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  • African Soccerscapes: How a Continent Changed the World’s Game
  • Benjamin D. Lisle
Alegi, Peter. African Soccerscapes: How a Continent Changed the World’s Game. Africa in World History Series. Athens: Ohio University Press, 2010. Pp. xviii+184. Notes, illustrations, bibliography, and index. $22.95 pb.

African Soccerscapes introduces readers to the history of soccer throughout Africa—a timely exercise given South Africa’s hosting of the 2010 World Cup finals. Historian Peter Alegi demonstrates that the African game has played an important role in the broader history of football (it is “soccer” only in the title). Football in Africa, Alegi argues, has been both a tool of imperialism and a mechanism for resisting it.

Although the title teasingly suggests a geographical emphasis, the book is chronologically structured. Alegi breaks the 150-year history of African football into multi-decade periods. Within each chapter—six in all, plus an epilogue that anticipates the 2010 World Cup finals—he bounces from location to location. In the telling, he examines and revisits a series of themes, including African struggles for independence from European imperialism and control over sport, the development of national identities through football, and the influence of transnational capitalism on the game. His account is almost wholly grounded in secondary sources published in English and French. Some useful maps, tables, and illustrations are sprinkled throughout (nine in total). The prose is highly readable, appropriate for undergraduates and general audiences.

Alegi begins by charting the arrival and spread of football in Africa from the first games in the 1860s—played by British soldiers and civil servants in South Africa—through the first two decades of the twentieth century. By then, football had become central to African education as an instrument of colonization—a moral and healthy outlet to temper [End Page 135] the supposed savagery of Africans. The game spread throughout the continent from port cities along railway lines, via colonial military forces and Western-style schools run by missionaries.

The author argues that Africans then adopted the game and refashioned it on their own terms. As football’s popularity expanded during the interwar period, Africans introduced magicians and healers, stylistic innovations that expressed improvisational individualism, and new rituals of spectatorship—typically marked by music and dancing—to football cultures. By the 1940s and 1950s, anti-colonial nationalist movements linked clubs and fans; stadiums became spaces where Africans expressed commitment to self-determination and racial equality. As Africans won their independence, the Confédération Africaine de Football (CAF), created in 1957, cultivated a pan-African solidarity, fought against apartheid, and campaigned to expand the number of African teams in the World Cup finals. African governments built modern stadiums that became centers for the construction and performance of national identities and articulations of governmental power and stability. Membership in FIFA expressed new countries’ participations in an international community.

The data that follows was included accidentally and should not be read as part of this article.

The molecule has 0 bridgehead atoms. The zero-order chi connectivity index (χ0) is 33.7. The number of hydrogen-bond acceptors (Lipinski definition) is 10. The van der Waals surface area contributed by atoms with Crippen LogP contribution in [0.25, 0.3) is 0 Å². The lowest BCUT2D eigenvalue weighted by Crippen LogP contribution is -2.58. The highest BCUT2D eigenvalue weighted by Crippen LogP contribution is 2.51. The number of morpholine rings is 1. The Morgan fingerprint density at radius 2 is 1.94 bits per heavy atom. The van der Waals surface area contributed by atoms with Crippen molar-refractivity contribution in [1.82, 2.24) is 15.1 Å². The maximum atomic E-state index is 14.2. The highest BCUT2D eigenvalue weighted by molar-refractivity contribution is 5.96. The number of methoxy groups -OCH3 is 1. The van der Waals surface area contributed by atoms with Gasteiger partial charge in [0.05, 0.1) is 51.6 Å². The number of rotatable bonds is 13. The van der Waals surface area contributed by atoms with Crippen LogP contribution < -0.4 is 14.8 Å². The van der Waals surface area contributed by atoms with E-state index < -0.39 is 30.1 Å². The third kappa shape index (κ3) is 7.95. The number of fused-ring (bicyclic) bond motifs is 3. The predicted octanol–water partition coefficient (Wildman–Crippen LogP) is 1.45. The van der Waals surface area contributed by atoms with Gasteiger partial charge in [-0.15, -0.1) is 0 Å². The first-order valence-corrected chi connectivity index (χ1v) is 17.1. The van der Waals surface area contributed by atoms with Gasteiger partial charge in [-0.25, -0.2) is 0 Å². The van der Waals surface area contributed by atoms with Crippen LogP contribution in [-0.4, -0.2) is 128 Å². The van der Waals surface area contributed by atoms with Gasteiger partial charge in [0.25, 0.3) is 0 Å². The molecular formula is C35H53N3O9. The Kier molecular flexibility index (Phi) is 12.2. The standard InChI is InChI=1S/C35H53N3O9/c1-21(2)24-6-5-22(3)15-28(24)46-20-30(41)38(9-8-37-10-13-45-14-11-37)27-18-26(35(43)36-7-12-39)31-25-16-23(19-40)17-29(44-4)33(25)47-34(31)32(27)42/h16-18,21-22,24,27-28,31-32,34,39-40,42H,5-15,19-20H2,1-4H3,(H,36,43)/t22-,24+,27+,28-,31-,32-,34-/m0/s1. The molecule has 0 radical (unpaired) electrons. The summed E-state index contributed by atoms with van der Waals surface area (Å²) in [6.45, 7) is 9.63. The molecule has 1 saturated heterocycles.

As African national teams experienced increasing success on the world stage, players migrated overseas to ply their trade. The reader is introduced to many past African stars, including Salif Keita, Eusebio, Roger Milla, Abedi Ayew Pelé, George Weah, and Nwankwo Kanu. These players paved the way for an explosion of African footballing migrants to Europe in the late 1990s—players increasingly young of age and vulnerable to exploitation by agents and coaches.

The more recent commercialization and globalization of African football at its elite levels have rendered uneven results at home. The best African players now spend most of their careers in European leagues, not African ones. Privately funded football academies have filled the void created by cutbacks in public funding of youth programs; these have successfully produced world-class players for foreign leagues but often exploit young players, preparing them little for a life outside of football. Women’s football, long neglected by the male-dominated sporting establishment, has finally been officially recognized and supported by the CAF, under pressure from FIFA and corporate sponsors. Alegi argues that the 2010 World Cup finals in South Africa illustrate the continued significance of race, racism, nationhood, and capitalism in African soccer. Through it, South Africa and the continent as a whole would use football to demonstrate political achievement, stimulate economic growth (a...


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